while(tft.readPixel(ox,oy)) {//Check destination before putting....
            if(ox++>319) {oz++; ox=319-oz; oy=239;} else oy--;
          }
          tft.drawPixel(ox,oy,nextcolour()); oc++;
        }
      }
    }
  }
  delay(1000);

The reason I didn’t post the code is because it is quite involved and the product of a BASIC programmer (rofl)

(Robin2) As far as I can see rx, ry, rz, gx,gy,gz,bx,by,bz,ox,oy and oz are ONLY defined in the routine :smiley:

I also forgot to mention, my debugging confirmed my claim that the compiler was reseting the “x” & “y” values. That is the beauty of playing with a 320X240 LCD, you can send debug displays to it :smiley:

I “printf” the changing values of bx, by, r, g and b when I stepped through the code with and without the readPixel “call”. Without the readPixel routine x & y displayed what they should have been with the readPixel “call” they just displayed 319,0 :frowning:

I hoped the “volatile” would have fixed it but it didn’t :frowning:

  volatile int rx=0, ry=0, rz=0, gx=319, gy=0, gz=0, bx=0, by=239, bz=0, ox=319, oy=239, oz=0;
  volatile int rc=0, gc=0, bc=0, oc=0;//counts 10416 43184 10416 1519 = 65535

I was going to ask why these are volatile, but

I hoped the “volatile” would have fixed it but it didn’t

Wishful thinking rarely does. You should now go research WHY you would use volatile.

And then post ALL of your code.

I have already researched “volatile”, it is to do with Interupt service routines. I didn’t just a throw it in. The operative word is routines… I hoped it would preserve variable values when a routine “calls” another routine.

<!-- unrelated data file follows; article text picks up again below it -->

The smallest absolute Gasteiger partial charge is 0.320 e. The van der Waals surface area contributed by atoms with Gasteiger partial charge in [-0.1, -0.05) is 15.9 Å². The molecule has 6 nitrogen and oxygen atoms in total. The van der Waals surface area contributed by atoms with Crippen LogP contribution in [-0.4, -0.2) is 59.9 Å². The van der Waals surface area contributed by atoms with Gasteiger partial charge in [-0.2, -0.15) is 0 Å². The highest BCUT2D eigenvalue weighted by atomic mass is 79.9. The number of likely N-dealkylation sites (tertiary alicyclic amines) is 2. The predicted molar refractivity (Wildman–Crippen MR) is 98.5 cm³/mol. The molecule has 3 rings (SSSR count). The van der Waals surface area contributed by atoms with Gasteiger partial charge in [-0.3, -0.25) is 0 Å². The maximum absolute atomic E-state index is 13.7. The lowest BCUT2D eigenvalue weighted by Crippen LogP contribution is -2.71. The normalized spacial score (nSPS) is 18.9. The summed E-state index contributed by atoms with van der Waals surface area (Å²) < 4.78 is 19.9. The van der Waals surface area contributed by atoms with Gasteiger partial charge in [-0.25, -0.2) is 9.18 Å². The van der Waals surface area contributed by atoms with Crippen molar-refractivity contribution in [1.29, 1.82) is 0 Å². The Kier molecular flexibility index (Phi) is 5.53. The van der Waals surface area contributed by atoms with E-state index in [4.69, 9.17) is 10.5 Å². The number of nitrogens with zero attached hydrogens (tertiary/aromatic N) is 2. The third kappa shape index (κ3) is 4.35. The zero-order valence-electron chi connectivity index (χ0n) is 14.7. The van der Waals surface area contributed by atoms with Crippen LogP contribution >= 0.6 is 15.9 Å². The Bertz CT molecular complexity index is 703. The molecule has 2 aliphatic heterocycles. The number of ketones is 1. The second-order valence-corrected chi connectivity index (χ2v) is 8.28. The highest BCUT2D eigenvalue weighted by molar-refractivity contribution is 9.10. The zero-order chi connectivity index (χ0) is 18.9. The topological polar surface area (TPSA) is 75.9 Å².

My debugging shows x and y computed correctly before the call to readPixel and gets reset after the call. Hence I concluded the compiler included code that reset X and y on return from readPixel.

The whole sketch is 2000 lines long.

This routine is self contained. It only calls nextcolour which just “bumps” rgb.

Before you ask why a 2000 line sketch only uses 9% I’ll say I use a debug statement to ONLY compile THIS routine and nextcolour.

And yes, I HAVE written a working ISR in another sketch. I’m a newbie to C++ but have been a programmer for 40 years.

If you read up on “volatile” you will see the suggestion that the compiler does do funny things with variables under some conditions. I suspect calling two different routines with shared arguments could confuse the compiler.

The operative word is routines.... I hoped it would preserve variable values when a routine "calls" another routine.

That is NOT what volatile does. What it does is tell the compiler that the value can change at any time, so the compiler can not cache the value. It must fetch the data every time.

My debugging shows x and y computed correctly before the call to readPixel and gets reset after the call. Hence I concluded the compiler included code that reset X and y on return from readPixel.

Well, that's one conclusion.

The whole sketch is 2000 lines long.

Will it be any shorter when you get around to posting it?

I suspect calling two different routines with shared arguments could confuse the compiler.

Not at all.

It may be difficult to help you for the reason(s) indicated by a checked box (x) below: